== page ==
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Our Kind

3.09 of 5 stars 3.09  ·  rating details  ·  297 ratings  ·  43 reviews
From the award-winning author of The Gardens of Kyoto comes this witty and incisive novel about the lives and attitudes of a group of women -- once country-club housewives; today divorced, independent, and breaking the rules.

In Our Kind, Kate Walbert masterfully conveys the dreams and reality of a group of women who came into the quick rush of adulthood, marriage, and ch

Paperback, 208 pages
Published December 28th 2004 by Scribner (first published March 23rd 2004)
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Cloud Atlas by David MitchellJonathan Strange & Mr Norrell by Susanna ClarkeThe Plot Against America by Philip RothThe Amateur Marriage by Anne TylerGilead by Marilynne Robinson
New York Times 100 Notable Books of 2004
63rd out of 100 books — 28 voters
Then We Came to the End by Joshua FerrisThe Virgin Suicides by Jeffrey EugenidesAnthem by Ayn RandWe, the Drowned by Carsten JensenHooked by John Franc
First Person Plural
7th out of 17 books — 3 voters

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Our Kind tells the story of a group of women, either divorced or widowed, in their post-marriage lives. They share their histories, their memories of marriage and children, and we witness what it is they are doing with their lives now—which, they feel, isn't much of anything at all.

I wasn't overly impressed with it, to be honest. I admire Walbert's writing style—I suspect that's the reason it was a National Book Award finalist (I have high expectations of this award). But the story itself didn't
Donna Girouard
The message here would appear to be that a woman has (had?) two choices: she can either work on herself / her education and end up alone OR she can marry and have children, meanwhile becoming shallow and "fuzzy-minded." The final twenty or so pages rather sums this up.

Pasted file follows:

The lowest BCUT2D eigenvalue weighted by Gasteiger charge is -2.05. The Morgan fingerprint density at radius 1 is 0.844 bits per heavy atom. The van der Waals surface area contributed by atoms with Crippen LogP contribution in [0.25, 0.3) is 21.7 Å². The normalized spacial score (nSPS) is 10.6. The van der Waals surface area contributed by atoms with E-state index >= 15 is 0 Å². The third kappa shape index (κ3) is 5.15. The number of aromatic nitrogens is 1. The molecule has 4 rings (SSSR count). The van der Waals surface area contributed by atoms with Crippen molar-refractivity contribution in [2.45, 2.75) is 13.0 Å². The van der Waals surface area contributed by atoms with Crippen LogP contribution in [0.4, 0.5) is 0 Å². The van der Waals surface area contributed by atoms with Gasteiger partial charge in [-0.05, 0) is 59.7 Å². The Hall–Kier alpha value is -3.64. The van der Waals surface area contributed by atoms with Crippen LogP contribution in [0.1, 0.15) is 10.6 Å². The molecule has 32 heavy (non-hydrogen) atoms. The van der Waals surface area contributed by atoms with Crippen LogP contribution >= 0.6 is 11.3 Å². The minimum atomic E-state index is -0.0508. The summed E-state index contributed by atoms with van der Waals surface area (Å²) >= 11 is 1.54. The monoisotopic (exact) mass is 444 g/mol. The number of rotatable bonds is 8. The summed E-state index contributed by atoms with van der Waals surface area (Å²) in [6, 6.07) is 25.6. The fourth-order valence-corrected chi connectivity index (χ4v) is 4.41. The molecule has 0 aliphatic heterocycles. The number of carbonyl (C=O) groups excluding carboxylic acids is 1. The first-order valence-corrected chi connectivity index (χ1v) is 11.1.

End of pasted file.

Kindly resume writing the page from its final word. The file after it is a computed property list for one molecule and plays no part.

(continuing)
Are we supposed to like these women?? They are total wastes of space, with their pools and their booze and their cigarettes (that they crush under their heels and leave for - who? the pool boy, perhaps? - to pick up).
And their dau
It's not that this book was bad, it just wasn't my kind of book. I knew that when I started it, but for some reason that didn't stop me. Maybe because it was short? Maybe because I wanted to make sure what I thought my tastes are, actually are my tastes? Actually, the one in the middle about the women in the hospice reading Virginia Woolf was good. What is it about the terminally ill that just won't let them stay on-topic? I think this is the only book I've read in the first-person plural. Becau ...more
I'm not really sure what I thought of this novel. It's the story of several aging women who socialize with one another, being "of a certain age," but they carefully avoid any kind of meaningful intimacy. I think the distance that the author places between her characters and the readers is part of that lack. Also, if you are careful, you can trace each of the women's vulnerability through her path of disappointment, carefully masked behind cocktails and motherhood. I would like very much to discu ...more
Gauri Khanolkar
This book is a quick read and has some beautiful writing, and in many ways is reminiscent of Olive Kitteridge by Elizabeth Strout, which I recently read, in that it is a collection of stories which jump back and forth in time about a group of people reflecting on their lives and themes of regret and disappointment as characters progress into old age are explored. However, this collection of stories is very disjointed while the characters are hardly ever fleshed out and all seem to merge into one ...more
It was a story of women who married and had children in the '50's and now divorced were again trying to have control of their lives and destinies. The story is told in a series of reflections on the past and how they came to where they are now. It is also told through present day events and the boldness they feel given the past to act on their feelings. A nice story but not a grabber.